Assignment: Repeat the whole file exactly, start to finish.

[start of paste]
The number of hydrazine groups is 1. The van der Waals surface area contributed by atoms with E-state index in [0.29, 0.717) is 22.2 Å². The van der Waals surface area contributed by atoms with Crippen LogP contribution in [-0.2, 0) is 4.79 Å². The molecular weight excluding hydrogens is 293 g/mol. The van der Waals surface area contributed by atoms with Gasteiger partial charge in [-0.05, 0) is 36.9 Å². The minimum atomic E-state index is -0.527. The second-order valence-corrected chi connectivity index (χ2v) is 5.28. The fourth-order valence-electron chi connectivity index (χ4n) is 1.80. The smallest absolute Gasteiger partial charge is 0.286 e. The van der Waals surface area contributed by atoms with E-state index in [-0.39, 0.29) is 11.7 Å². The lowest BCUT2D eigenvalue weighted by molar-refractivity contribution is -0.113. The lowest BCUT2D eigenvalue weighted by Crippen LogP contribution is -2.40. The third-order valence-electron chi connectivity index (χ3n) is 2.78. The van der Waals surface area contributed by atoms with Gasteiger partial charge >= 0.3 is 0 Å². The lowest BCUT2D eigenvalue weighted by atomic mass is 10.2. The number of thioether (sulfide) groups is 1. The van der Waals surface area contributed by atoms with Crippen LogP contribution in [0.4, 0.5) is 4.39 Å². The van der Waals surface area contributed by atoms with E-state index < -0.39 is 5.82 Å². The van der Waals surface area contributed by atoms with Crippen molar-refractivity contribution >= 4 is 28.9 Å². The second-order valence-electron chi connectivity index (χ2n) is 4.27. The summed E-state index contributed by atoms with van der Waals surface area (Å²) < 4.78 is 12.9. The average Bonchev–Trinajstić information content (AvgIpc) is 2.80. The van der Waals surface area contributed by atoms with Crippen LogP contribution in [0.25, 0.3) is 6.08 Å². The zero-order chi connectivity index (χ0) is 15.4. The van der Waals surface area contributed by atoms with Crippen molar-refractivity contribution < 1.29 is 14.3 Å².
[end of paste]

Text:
The number of hydrazine groups is 1. The van der Waals surface area contributed by atoms with E-state index in [0.29, 0.717) is 22.2 Å². The van der Waals surface area contributed by atoms with Crippen LogP contribution in [-0.2, 0) is 4.79 Å². The molecular weight excluding hydrogens is 293 g/mol. The van der Waals surface area contributed by atoms with Gasteiger partial charge in [-0.05, 0) is 36.9 Å². The minimum atomic E-state index is -0.527. The second-order valence-corrected chi connectivity index (χ2v) is 5.28. The fourth-order valence-electron chi connectivity index (χ4n) is 1.80. The smallest absolute Gasteiger partial charge is 0.286 e. The van der Waals surface area contributed by atoms with E-state index in [-0.39, 0.29) is 11.7 Å². The lowest BCUT2D eigenvalue weighted by molar-refractivity contribution is -0.113. The lowest BCUT2D eigenvalue weighted by Crippen LogP contribution is -2.40. The third-order valence-electron chi connectivity index (χ3n) is 2.78. The van der Waals surface area contributed by atoms with Gasteiger partial charge >= 0.3 is 0 Å². The lowest BCUT2D eigenvalue weighted by atomic mass is 10.2. The number of thioether (sulfide) groups is 1. The van der Waals surface area contributed by atoms with Crippen LogP contribution in [0.4, 0.5) is 4.39 Å². The van der Waals surface area contributed by atoms with E-state index < -0.39 is 5.82 Å². The van der Waals surface area contributed by atoms with Crippen molar-refractivity contribution >= 4 is 28.9 Å². The second-order valence-electron chi connectivity index (χ2n) is 4.27. The summed E-state index contributed by atoms with van der Waals surface area (Å²) < 4.78 is 12.9. The average Bonchev–Trinajstić information content (AvgIpc) is 2.80. The van der Waals surface area contributed by atoms with Crippen LogP contribution in [0.25, 0.3) is 6.08 Å². The zero-order chi connectivity index (χ0) is 15.4. The van der Waals surface area contributed by atoms with Crippen molar-refractivity contribution < 1.29 is 14.3 Å².